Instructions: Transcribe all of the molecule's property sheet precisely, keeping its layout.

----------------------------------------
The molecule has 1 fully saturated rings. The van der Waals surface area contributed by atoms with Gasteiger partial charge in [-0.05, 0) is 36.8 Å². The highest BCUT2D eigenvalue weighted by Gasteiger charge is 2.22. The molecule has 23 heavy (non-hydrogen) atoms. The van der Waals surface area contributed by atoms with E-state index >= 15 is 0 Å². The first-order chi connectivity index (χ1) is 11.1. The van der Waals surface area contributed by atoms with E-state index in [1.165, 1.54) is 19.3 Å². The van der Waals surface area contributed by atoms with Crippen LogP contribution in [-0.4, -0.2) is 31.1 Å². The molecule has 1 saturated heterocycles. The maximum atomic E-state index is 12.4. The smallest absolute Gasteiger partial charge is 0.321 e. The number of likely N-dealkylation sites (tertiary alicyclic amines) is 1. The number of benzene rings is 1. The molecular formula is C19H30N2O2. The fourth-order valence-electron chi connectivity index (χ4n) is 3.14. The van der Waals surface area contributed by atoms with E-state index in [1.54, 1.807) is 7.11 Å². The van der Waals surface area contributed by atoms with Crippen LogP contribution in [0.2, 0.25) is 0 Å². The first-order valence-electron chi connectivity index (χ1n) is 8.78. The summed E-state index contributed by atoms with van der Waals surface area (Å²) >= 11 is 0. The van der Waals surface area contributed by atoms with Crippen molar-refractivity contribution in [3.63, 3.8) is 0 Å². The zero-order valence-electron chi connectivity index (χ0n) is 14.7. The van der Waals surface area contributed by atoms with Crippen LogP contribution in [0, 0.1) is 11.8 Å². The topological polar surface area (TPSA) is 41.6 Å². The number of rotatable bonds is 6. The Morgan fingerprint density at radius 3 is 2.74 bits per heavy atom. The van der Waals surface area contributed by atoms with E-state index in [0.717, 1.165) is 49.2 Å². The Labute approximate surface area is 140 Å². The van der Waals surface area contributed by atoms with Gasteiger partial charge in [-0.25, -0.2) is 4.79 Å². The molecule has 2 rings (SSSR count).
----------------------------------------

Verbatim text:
The molecule has 1 fully saturated rings. The van der Waals surface area contributed by atoms with Gasteiger partial charge in [-0.05, 0) is 36.8 Å². The highest BCUT2D eigenvalue weighted by Gasteiger charge is 2.22. The molecule has 23 heavy (non-hydrogen) atoms. The van der Waals surface area contributed by atoms with E-state index >= 15 is 0 Å². The first-order chi connectivity index (χ1) is 11.1. The van der Waals surface area contributed by atoms with E-state index in [1.165, 1.54) is 19.3 Å². The van der Waals surface area contributed by atoms with Crippen LogP contribution in [-0.4, -0.2) is 31.1 Å². The molecule has 1 saturated heterocycles. The maximum atomic E-state index is 12.4. The smallest absolute Gasteiger partial charge is 0.321 e. The number of likely N-dealkylation sites (tertiary alicyclic amines) is 1. The number of benzene rings is 1. The molecular formula is C19H30N2O2. The fourth-order valence-electron chi connectivity index (χ4n) is 3.14. The van der Waals surface area contributed by atoms with E-state index in [1.54, 1.807) is 7.11 Å². The van der Waals surface area contributed by atoms with Crippen LogP contribution in [0.2, 0.25) is 0 Å². The first-order valence-electron chi connectivity index (χ1n) is 8.78. The summed E-state index contributed by atoms with van der Waals surface area (Å²) >= 11 is 0. The van der Waals surface area contributed by atoms with Crippen molar-refractivity contribution in [3.63, 3.8) is 0 Å². The zero-order valence-electron chi connectivity index (χ0n) is 14.7. The van der Waals surface area contributed by atoms with Crippen LogP contribution in [0, 0.1) is 11.8 Å². The topological polar surface area (TPSA) is 41.6 Å². The number of rotatable bonds is 6. The Morgan fingerprint density at radius 3 is 2.74 bits per heavy atom. The van der Waals surface area contributed by atoms with E-state index in [0.717, 1.165) is 49.2 Å². The Labute approximate surface area is 140 Å². The van der Waals surface area contributed by atoms with Gasteiger partial charge in [-0.25, -0.2) is 4.79 Å². The molecule has 2 rings (SSSR count).